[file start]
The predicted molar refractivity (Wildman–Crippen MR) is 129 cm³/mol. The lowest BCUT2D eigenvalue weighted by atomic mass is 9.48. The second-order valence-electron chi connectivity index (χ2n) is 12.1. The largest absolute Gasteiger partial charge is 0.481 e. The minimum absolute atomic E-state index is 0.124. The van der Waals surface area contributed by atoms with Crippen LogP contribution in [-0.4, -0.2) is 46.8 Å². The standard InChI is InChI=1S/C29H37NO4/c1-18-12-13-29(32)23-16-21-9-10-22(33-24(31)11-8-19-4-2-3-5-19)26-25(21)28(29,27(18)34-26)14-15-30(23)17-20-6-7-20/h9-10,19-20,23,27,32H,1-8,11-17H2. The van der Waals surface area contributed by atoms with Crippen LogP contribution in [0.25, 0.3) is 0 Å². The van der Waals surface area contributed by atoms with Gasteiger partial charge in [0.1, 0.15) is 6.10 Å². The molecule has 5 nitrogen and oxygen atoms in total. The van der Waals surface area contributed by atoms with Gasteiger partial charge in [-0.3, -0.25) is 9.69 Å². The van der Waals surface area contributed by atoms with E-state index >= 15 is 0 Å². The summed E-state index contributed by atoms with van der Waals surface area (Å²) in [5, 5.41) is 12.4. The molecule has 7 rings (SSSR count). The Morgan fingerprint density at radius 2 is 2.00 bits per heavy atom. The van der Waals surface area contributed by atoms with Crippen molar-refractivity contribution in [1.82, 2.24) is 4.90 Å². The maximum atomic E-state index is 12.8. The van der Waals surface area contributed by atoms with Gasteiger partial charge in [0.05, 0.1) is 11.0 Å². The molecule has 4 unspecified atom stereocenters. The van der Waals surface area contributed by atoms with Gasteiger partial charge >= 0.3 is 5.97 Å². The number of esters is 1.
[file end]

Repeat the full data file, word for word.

The predicted molar refractivity (Wildman–Crippen MR) is 129 cm³/mol. The lowest BCUT2D eigenvalue weighted by atomic mass is 9.48. The second-order valence-electron chi connectivity index (χ2n) is 12.1. The largest absolute Gasteiger partial charge is 0.481 e. The minimum absolute atomic E-state index is 0.124. The van der Waals surface area contributed by atoms with Crippen LogP contribution in [-0.4, -0.2) is 46.8 Å². The standard InChI is InChI=1S/C29H37NO4/c1-18-12-13-29(32)23-16-21-9-10-22(33-24(31)11-8-19-4-2-3-5-19)26-25(21)28(29,27(18)34-26)14-15-30(23)17-20-6-7-20/h9-10,19-20,23,27,32H,1-8,11-17H2. The van der Waals surface area contributed by atoms with Crippen LogP contribution in [0.25, 0.3) is 0 Å². The van der Waals surface area contributed by atoms with Gasteiger partial charge in [0.1, 0.15) is 6.10 Å². The molecule has 5 nitrogen and oxygen atoms in total. The van der Waals surface area contributed by atoms with Gasteiger partial charge in [-0.3, -0.25) is 9.69 Å². The van der Waals surface area contributed by atoms with E-state index >= 15 is 0 Å². The summed E-state index contributed by atoms with van der Waals surface area (Å²) in [5, 5.41) is 12.4. The molecule has 7 rings (SSSR count). The Morgan fingerprint density at radius 2 is 2.00 bits per heavy atom. The van der Waals surface area contributed by atoms with Crippen molar-refractivity contribution in [1.82, 2.24) is 4.90 Å². The maximum atomic E-state index is 12.8. The van der Waals surface area contributed by atoms with Gasteiger partial charge in [0.05, 0.1) is 11.0 Å². The molecule has 4 unspecified atom stereocenters. The van der Waals surface area contributed by atoms with Gasteiger partial charge >= 0.3 is 5.97 Å². The number of esters is 1.